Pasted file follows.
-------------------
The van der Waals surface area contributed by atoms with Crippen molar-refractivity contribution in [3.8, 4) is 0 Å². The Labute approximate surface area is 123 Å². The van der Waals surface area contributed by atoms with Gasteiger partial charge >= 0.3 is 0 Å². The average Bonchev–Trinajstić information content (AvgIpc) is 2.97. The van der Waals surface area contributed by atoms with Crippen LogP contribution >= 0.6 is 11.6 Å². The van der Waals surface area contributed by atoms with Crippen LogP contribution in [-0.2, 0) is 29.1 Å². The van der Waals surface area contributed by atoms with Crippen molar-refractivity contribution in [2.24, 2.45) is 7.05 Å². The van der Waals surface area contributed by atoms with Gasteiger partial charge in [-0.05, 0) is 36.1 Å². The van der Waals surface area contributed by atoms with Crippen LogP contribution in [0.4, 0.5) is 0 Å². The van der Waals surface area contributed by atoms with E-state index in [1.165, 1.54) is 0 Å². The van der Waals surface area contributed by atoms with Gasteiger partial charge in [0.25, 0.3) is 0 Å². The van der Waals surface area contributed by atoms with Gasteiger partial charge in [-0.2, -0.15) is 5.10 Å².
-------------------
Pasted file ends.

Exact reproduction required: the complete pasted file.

The van der Waals surface area contributed by atoms with Crippen molar-refractivity contribution in [3.8, 4) is 0 Å². The Labute approximate surface area is 123 Å². The van der Waals surface area contributed by atoms with Gasteiger partial charge >= 0.3 is 0 Å². The average Bonchev–Trinajstić information content (AvgIpc) is 2.97. The van der Waals surface area contributed by atoms with Crippen LogP contribution >= 0.6 is 11.6 Å². The van der Waals surface area contributed by atoms with Crippen LogP contribution in [-0.2, 0) is 29.1 Å². The van der Waals surface area contributed by atoms with Crippen molar-refractivity contribution in [2.24, 2.45) is 7.05 Å². The van der Waals surface area contributed by atoms with Gasteiger partial charge in [-0.05, 0) is 36.1 Å². The van der Waals surface area contributed by atoms with Crippen LogP contribution in [0.4, 0.5) is 0 Å². The van der Waals surface area contributed by atoms with E-state index in [1.165, 1.54) is 0 Å². The van der Waals surface area contributed by atoms with Gasteiger partial charge in [0.25, 0.3) is 0 Å². The van der Waals surface area contributed by atoms with Gasteiger partial charge in [-0.2, -0.15) is 5.10 Å².